With a mournful voiceover pitching us to donate to the number on the T.V. screen, the camera pans to half-dressed little children drinking dirty water. The poverty charity reminds us about the desperate plight of the poor in their squalid villages. As human beings and as global citizens, we are simultaneously moved to action and justifiably suspicious of hucksterism.
Melanie Moore Kubo, CEO of See Change, notes in a useful blog, "much individual giving in this country, and even that of organized philanthropy, still follows this basic pattern: Image. Story. Emotion. Action. This causal chain is seared into our DNA."
With 3 billion people in poverty around the world, we already know the need is great. What we don't know is whether this or that particular nonprofit or cause is effective, well-run and making a real difference. We want to do good, but we don't want to be played for saps.
Ever since Nobel Peace Prize Laureate Mohammad Yunus pioneered micro-banking for the poor in Bangladesh (tiny business loans to impoverished people, mostly women), this highly-leveraged anti-poverty program has been growing in public support. No over-wrought T.V. commercials needed.
However, recently microfinance has come under criticism for rapacious profiteering, a lack of transparency and enigmatic economic development results. Into the debate enters Freedom from Hunger, an international microfinance organization with a reputation for fact-finding, commitment to scientific evaluation and open knowledge sourcing:
"There are various levels of "knowing" the value of microfinance... We cannot ignore the personal experience of development practitioners who have decided that microfinance is worth their time and effort. Not all of us were born thinking positive thoughts about microfinance or trained from professional adolescence to do nothing but microfinance. Therefore, we do not have a vested interest in microfinance being the "silver bullet" against poverty."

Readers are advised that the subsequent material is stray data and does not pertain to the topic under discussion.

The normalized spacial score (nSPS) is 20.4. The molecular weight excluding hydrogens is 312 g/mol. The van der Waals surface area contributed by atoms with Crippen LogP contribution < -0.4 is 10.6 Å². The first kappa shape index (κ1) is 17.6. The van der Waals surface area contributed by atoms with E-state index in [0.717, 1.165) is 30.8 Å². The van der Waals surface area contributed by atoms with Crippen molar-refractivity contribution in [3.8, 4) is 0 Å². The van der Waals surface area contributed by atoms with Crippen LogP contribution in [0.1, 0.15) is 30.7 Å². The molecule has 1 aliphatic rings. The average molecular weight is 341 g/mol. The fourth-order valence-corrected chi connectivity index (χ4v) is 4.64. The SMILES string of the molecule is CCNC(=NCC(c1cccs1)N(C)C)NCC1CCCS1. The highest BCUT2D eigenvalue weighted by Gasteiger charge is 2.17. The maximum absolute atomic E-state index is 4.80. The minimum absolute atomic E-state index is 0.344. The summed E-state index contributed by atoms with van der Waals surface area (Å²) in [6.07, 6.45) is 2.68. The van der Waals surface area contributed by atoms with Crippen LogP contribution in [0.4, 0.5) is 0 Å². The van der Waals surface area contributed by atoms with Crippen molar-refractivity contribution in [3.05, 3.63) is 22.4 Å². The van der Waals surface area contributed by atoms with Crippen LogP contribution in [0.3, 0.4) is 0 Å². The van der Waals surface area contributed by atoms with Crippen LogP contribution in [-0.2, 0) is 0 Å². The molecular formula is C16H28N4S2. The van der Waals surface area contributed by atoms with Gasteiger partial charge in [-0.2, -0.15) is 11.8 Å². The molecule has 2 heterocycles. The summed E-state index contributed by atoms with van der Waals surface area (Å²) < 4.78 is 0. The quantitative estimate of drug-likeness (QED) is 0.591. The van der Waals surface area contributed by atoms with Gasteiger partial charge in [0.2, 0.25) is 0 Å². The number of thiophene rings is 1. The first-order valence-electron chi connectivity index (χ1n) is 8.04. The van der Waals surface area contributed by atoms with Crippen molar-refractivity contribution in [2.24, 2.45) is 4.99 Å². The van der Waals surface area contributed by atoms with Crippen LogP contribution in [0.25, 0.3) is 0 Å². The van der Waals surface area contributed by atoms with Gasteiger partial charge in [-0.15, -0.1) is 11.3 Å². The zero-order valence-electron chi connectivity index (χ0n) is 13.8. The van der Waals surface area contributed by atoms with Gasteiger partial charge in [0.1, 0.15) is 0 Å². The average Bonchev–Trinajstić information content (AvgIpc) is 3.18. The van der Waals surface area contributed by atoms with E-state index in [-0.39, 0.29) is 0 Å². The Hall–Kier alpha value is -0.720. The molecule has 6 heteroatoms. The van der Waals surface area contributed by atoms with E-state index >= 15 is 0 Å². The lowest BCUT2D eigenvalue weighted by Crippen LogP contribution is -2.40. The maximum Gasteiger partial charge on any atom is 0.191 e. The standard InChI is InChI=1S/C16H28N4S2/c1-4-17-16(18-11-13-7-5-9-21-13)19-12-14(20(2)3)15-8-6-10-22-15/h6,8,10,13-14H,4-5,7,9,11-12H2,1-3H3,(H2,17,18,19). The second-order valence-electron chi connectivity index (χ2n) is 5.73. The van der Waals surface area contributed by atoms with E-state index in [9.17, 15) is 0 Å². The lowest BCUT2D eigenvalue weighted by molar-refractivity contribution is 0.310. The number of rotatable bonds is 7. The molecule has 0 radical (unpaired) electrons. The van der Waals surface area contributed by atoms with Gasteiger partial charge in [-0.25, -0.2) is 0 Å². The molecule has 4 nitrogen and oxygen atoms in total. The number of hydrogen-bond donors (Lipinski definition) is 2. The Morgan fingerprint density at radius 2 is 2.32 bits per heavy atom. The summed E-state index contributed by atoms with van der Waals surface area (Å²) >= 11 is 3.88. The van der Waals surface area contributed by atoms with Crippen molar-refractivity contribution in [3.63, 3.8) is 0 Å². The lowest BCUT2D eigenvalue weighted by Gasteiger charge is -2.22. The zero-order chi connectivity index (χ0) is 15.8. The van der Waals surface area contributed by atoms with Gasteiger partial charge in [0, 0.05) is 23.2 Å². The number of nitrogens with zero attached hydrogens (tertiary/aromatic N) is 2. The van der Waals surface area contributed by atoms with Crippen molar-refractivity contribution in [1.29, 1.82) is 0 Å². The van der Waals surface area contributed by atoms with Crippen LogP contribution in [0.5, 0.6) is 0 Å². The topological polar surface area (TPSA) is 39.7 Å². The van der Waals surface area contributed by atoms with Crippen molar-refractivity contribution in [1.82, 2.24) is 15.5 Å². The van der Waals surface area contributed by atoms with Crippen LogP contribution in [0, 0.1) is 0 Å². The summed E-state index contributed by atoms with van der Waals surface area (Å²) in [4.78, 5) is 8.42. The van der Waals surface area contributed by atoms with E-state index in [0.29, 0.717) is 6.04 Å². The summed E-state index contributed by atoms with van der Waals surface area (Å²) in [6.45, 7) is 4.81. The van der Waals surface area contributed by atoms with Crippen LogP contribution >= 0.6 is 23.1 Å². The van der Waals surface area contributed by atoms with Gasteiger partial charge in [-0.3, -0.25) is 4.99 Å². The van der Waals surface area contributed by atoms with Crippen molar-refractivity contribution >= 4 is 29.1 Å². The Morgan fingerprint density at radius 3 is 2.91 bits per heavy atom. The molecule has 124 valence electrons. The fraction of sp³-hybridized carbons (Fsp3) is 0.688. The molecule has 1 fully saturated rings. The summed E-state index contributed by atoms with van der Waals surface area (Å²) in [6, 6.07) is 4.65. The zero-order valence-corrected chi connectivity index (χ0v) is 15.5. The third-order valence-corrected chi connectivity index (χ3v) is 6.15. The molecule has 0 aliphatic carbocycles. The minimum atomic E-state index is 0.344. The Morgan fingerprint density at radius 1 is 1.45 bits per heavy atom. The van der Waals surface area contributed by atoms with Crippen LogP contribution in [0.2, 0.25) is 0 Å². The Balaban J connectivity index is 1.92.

Indeed anti-poverty gunslingers with silver bullets don't exist. Just smart, decent people, fighting a massive wave of misery:
"Many of us have decades of experience in fieldwork with the poor. Perhaps we've seen disheartened agriculture extension agents who could not persuade farmers to adopt new technologies that would assure enough food for the family throughout the year. Perhaps we've noted that mothers bring their kids into primary health care clinics only when they are far-gone with preventable illnesses. Perhaps we've trained budding entrepreneurs for months only to see their businesses flounder in the face of competition..."
"And then, perhaps we saw a group of women come together in mutual support to borrow [microloans] or just save for their own purposes, at first very uncertain and then over time getting more and more self-confident and evincing a palpable sense of hope, opening up to possibilities like flowers opening to the sun."
Microfinance borrower keeping track of her microloan payments:
Thanks, Freedom for Hunger, for the honesty, balance and hard-earned testimonial. No silver bullets, just the truth-telling we have all learned to expect from you.